Some years ago, I opened up an email from a casual friend one morning only to read some of the most hateful, poisonous words I had read in my life.
She dumped one vulgar word after another into her first two or three sentences — they were a smoking garbage pit. It astonishes me she had room enough left in those sentences to get at what upset her about me. But she did.
Apparently, I had been leading her on. In fact, she had only that morning put it all together to realize I wasn’t romantically interested in her. How deceptive I had been!
As you might guess, that was all news to me. I had no recollection of having given her any reason to believe I might be romantically interested in her. I asked her a lot of questions about herself, but my emails to her had always been about neutral topics, such as the fall leaves in the mountains, my thoughts on the Bush-Cheney presidency, and what I thought of objective truth.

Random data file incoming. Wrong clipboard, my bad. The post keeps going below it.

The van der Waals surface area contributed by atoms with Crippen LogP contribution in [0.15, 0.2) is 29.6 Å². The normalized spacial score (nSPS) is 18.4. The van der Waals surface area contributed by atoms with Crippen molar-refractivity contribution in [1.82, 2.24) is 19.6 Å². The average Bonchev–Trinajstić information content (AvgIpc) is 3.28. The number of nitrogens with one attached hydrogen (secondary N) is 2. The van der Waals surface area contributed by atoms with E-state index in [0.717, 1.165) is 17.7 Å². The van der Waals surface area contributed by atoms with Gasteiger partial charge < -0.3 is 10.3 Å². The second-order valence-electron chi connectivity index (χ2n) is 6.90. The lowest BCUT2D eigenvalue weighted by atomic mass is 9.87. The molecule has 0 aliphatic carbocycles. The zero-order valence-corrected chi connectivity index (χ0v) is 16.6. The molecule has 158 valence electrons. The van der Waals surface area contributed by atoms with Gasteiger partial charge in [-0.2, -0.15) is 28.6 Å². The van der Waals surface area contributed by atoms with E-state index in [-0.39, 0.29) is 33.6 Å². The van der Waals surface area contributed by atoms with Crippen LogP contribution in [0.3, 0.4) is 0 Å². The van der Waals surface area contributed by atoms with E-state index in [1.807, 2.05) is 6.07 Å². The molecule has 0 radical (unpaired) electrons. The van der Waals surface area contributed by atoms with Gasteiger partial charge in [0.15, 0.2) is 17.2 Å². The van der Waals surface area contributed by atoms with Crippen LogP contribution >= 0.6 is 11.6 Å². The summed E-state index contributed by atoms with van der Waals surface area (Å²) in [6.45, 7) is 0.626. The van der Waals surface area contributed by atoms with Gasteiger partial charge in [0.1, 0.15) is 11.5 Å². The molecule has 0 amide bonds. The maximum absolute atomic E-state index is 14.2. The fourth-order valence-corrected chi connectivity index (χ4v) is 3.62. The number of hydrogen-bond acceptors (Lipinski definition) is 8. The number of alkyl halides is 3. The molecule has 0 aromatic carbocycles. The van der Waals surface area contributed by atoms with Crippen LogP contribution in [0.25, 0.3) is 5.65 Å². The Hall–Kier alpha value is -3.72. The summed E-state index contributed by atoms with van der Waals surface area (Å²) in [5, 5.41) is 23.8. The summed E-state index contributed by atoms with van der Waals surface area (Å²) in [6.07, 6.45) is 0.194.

The more I searched my brain, the more I could come up with nothing to have encouraged her. Until, that is, I dimly recalled having fake-flirted with her some months before. But that couldn’t be it! I mean, we’d been joking with each other, right?
I guess not to her.
Reading three sentences was enough. I scrolled down far enough to see the email went on and on and on, but I deleted it then, without reading more. I felt no more obligated to read the rest than I felt obligated to love someone simply because they expected it of me.
Still, the thought has since then occurred to me: Wouldn’t it be nice if more love letters were to convey as much passion in their first three sentences as her hate mail had?
So that’s my challenge for the day to any and all interested parties: Write the first three lines of a love letter and make those words ring as passionate as you can. Please post your effort in the comments below.